REVIEW - The C Programming Language

Title:

The C Programming Language

Author:

Brian W. Kernighan, Dennis M. Ritchie

ISBN:

0131103628

Publisher:

Prentice-Hall (1988)

Pages:

272pp

Reviewer:

Ian Bruntlett

Reviewed:

January 2020

Rating:

★★★☆☆

This is the classic introduction to the C programming language. The first edition was originally published in 1978 and this second edition was published in 1988. A lot of things have changed since then but this is a worthwhile introduction nevertheless. There are other books on C but I am not sure which books to read after this one – if I could have a modern bibliography for this book, it would come in very handy – I intend to review other C books, in time.

After an introductory chapter, the basics of the language are catered for in this order:

  • Types, operators, and expressions
  • Control flow
  • Functions and program structure
  • Pointers and arrays
  • Structures
  • Input and output

After that, there is a chapter on ‘The UNIX System Interface’, which features interesting albeit limited implementations of fopen, getchar, putchar, opendir and malloc.

The appendices round off the book. The Reference Manual is based on the draft ANSI standard and presents a grammar of the language. The Standard Library appendix complements the grammar by offering up a summary of the standard library. The final appendix summarises the changes made to the language since the publication of the first edition of this book.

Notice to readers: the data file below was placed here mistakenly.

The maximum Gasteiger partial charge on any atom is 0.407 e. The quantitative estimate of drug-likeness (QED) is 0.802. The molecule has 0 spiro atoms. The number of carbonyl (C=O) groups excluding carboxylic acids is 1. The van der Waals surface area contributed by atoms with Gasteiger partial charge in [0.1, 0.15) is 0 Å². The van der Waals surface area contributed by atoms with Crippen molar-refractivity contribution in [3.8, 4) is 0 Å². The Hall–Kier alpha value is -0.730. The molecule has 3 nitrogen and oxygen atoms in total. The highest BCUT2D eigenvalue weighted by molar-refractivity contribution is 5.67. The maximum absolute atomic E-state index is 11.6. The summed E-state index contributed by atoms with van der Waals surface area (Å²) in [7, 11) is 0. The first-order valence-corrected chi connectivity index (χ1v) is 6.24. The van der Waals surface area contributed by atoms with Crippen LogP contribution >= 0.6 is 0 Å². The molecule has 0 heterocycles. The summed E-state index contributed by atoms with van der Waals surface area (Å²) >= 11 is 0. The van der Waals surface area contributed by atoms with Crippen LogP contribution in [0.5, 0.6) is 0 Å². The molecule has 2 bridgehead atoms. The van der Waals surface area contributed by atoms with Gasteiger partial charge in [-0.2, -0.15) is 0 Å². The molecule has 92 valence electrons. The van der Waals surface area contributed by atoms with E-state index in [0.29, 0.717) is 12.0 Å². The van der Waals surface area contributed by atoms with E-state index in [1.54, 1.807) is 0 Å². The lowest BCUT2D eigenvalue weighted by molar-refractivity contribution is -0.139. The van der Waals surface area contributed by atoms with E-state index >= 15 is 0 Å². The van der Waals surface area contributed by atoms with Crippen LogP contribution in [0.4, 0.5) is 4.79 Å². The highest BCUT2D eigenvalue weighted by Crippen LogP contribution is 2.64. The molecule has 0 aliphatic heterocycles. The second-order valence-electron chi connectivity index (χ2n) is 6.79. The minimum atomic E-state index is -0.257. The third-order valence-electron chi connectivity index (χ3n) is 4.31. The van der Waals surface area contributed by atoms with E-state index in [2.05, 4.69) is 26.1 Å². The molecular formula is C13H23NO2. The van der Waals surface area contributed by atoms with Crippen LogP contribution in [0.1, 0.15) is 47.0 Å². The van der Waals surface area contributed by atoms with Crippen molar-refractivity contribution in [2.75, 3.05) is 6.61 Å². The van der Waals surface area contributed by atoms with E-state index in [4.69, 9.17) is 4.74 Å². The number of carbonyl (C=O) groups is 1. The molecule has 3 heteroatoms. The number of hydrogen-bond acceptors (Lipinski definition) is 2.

The source code for this book is available to download but I found the organisation of the code to be lacking. Fortunately, a kind soul has reorganised the code and made it available on GitHub (https://github.com/caisah/K-and-Rexercises-and-examples). Most Internet searches for this book bring up sites that either want to sell you the book or give you a pirate PDF copy. Because of that, I’m citing an errata page (https://s3-us-west-2.amazonaws.com/belllabs-microsite-dritchie/cbook/2ediffs.html)

The code examples are for tuition purposes only – this isn’t the place to go looking for production code – however the UNIX System Interface chapter comes close.

Finally, the book ends with an index – a glossary would have been welcome, too. This book does show its age a bit but it still should be on the reading list of any would-be C programmer.


Book cover image courtesy of Open Library.